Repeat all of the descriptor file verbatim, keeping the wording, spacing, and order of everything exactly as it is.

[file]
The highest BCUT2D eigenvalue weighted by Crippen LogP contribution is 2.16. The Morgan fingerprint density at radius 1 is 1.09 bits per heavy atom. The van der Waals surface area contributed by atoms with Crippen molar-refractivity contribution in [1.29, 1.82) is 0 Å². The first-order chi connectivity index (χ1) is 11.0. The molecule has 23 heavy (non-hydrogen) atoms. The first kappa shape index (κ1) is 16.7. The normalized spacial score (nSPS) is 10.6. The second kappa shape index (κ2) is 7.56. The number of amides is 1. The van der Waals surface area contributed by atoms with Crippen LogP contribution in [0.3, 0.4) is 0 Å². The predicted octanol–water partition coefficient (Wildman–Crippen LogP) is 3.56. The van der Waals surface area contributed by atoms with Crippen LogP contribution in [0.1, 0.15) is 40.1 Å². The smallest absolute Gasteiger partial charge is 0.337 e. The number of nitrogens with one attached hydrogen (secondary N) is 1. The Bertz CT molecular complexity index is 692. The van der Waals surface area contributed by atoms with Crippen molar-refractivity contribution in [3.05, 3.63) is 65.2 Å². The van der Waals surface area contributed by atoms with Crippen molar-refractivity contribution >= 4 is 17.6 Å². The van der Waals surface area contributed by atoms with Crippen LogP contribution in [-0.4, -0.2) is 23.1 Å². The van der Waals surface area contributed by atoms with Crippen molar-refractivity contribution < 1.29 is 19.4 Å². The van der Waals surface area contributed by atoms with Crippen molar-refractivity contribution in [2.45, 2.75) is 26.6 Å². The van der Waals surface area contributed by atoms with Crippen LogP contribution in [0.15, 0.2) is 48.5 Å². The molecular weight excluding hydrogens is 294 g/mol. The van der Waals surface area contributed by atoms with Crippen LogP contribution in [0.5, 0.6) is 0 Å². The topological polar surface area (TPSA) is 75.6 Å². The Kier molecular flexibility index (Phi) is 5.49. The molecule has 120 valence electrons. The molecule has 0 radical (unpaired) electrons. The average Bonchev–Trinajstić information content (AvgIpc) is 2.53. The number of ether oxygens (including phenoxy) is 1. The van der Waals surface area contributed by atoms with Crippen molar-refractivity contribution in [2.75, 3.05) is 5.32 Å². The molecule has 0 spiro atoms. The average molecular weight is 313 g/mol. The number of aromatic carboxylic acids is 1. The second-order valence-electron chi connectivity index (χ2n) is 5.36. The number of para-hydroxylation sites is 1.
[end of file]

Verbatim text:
The highest BCUT2D eigenvalue weighted by Crippen LogP contribution is 2.16. The Morgan fingerprint density at radius 1 is 1.09 bits per heavy atom. The van der Waals surface area contributed by atoms with Crippen molar-refractivity contribution in [1.29, 1.82) is 0 Å². The first-order chi connectivity index (χ1) is 11.0. The molecule has 23 heavy (non-hydrogen) atoms. The first kappa shape index (κ1) is 16.7. The normalized spacial score (nSPS) is 10.6. The second kappa shape index (κ2) is 7.56. The number of amides is 1. The van der Waals surface area contributed by atoms with Crippen LogP contribution in [0.3, 0.4) is 0 Å². The predicted octanol–water partition coefficient (Wildman–Crippen LogP) is 3.56. The van der Waals surface area contributed by atoms with Crippen LogP contribution in [0.1, 0.15) is 40.1 Å². The smallest absolute Gasteiger partial charge is 0.337 e. The number of nitrogens with one attached hydrogen (secondary N) is 1. The Bertz CT molecular complexity index is 692. The van der Waals surface area contributed by atoms with Crippen molar-refractivity contribution in [3.05, 3.63) is 65.2 Å². The van der Waals surface area contributed by atoms with Crippen molar-refractivity contribution >= 4 is 17.6 Å². The van der Waals surface area contributed by atoms with Crippen LogP contribution in [-0.4, -0.2) is 23.1 Å². The van der Waals surface area contributed by atoms with Crippen molar-refractivity contribution < 1.29 is 19.4 Å². The van der Waals surface area contributed by atoms with Crippen molar-refractivity contribution in [2.45, 2.75) is 26.6 Å². The van der Waals surface area contributed by atoms with Crippen LogP contribution in [0.15, 0.2) is 48.5 Å². The molecular weight excluding hydrogens is 294 g/mol. The van der Waals surface area contributed by atoms with Crippen LogP contribution in [0.5, 0.6) is 0 Å². The topological polar surface area (TPSA) is 75.6 Å². The Kier molecular flexibility index (Phi) is 5.49. The molecule has 120 valence electrons. The molecule has 0 radical (unpaired) electrons. The average Bonchev–Trinajstić information content (AvgIpc) is 2.53. The number of ether oxygens (including phenoxy) is 1. The van der Waals surface area contributed by atoms with Crippen molar-refractivity contribution in [2.75, 3.05) is 5.32 Å². The molecule has 0 spiro atoms. The average molecular weight is 313 g/mol. The number of aromatic carboxylic acids is 1. The second-order valence-electron chi connectivity index (χ2n) is 5.36. The number of para-hydroxylation sites is 1.